LAKE POWELL FISH REPORT

May 12, 2005
By Wayne Gustaveson
Lake Elevation: 3566
Water Temp: 59 - 68 F

The big spring flood has opened up boating access with at least one flooded concrete ramp at each marina.   

It must be spring.  Daily temperature fluctuates from cold to hot and back to cold.  Fish are confused with vacillating temps, rapidly rising water and spawning that is interrupted or placed on hold.  When so many variables are tugging in different directions the only logical course of action is to hunker down.   Fish will be deep but anxious to bite when the opportunity comes their way.

Rapidly rising water and spring winds have reduced water clarity.  There is lots of colored water, which warms quickly and concentrates fish in warm spots.  Expect fish to be congregated in the backs of canyons and coves where bottom depth is 20-30 feet.  Fishing in May is neat because many different species can be caught along the same shoreline with the same lure. Find the gathering spot and fishing success will follow. 

Start fishing at the back of the canyon. On warm days shad will spawn along the shoreline at morning’s first light which excites all predators.  Cranks, jerks, white-colored soft plastic grubs and tubes, and spinner baits will entice game fish looking for shad. It may be necessary to fish the entire shoreline to find the hot spot.  I tend to hop from point to point to hasten my search.  When fish are caught there should be many in the same location. 

After shad quit spawning each morning game fish retreat to the depths. They often lurk near shad schools trying to keep them pinned in one spot.  After the sun is on the water fish 20-30 feet deep. On cold days fish slowly, allowing ample opportunity for the lethargic fish to decide to eat.  As the water warms fish get more active and come shallower. Warm afternoons may be the best time to fish on any spring day.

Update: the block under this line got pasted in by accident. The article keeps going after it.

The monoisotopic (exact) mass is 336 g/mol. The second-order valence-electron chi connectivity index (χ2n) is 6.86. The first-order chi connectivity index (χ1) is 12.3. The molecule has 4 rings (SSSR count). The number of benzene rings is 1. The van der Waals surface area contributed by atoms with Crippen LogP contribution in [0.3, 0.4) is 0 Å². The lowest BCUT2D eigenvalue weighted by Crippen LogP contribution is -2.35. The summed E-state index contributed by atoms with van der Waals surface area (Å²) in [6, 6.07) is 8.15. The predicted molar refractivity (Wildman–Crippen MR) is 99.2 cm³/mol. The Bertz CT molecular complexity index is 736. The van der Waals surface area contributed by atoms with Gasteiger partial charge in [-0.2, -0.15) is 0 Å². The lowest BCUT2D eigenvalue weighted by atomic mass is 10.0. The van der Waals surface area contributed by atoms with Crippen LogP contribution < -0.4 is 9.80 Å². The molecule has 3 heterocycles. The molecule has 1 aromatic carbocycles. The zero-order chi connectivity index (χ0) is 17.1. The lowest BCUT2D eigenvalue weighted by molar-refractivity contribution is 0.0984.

Bass will be on rocky nest structure that is at least 10 feet deep. Sight-fishing for spawners is not likely.  Bluegill and crappie will be around flooded brush, tumbleweed piles and mats of driftwood.  Use tiny plastic grubs (1/16th ounce lead head) or beetlespins around brush piles for pan fish. Walleye will be under suspended clay trailing off a windblown shore or washed by boat wakes or wave action.  Catfish will be prowling the bottom under all the other fish looking for an easy meal.

Striped bass are still waiting to spawn and being kept at bay by cold spring weather.   Many have moved to current and are traveling the main channel.  This situation lends itself well to fishing bait.  Anchovy fishing at the dam and many other historical spring gathering spots will be effective through May or until spawning occurs. If fishing is slow try using a whole anchovy on a bait hook with no weight.  Cast the bait as far as possible and let it slowly settle back to the boat.  When the bait settles under the boat, reel in slowly and then cast again. Never stop the bait moving.  The slow swimming speed will attract stripers that might ignore non-moving suspended bait. Slow tolling with an anchovy harness may be the best technique to try under these conditions.

If the water warms rapidly this weekend the long awaited striper spawn will likely occur.  Troll across long prominent points at dusk.  If stripers are caught stay near that spot until dark casting 1-ounce bucktail jigs with chartreuse grub trailers for a boatload of action.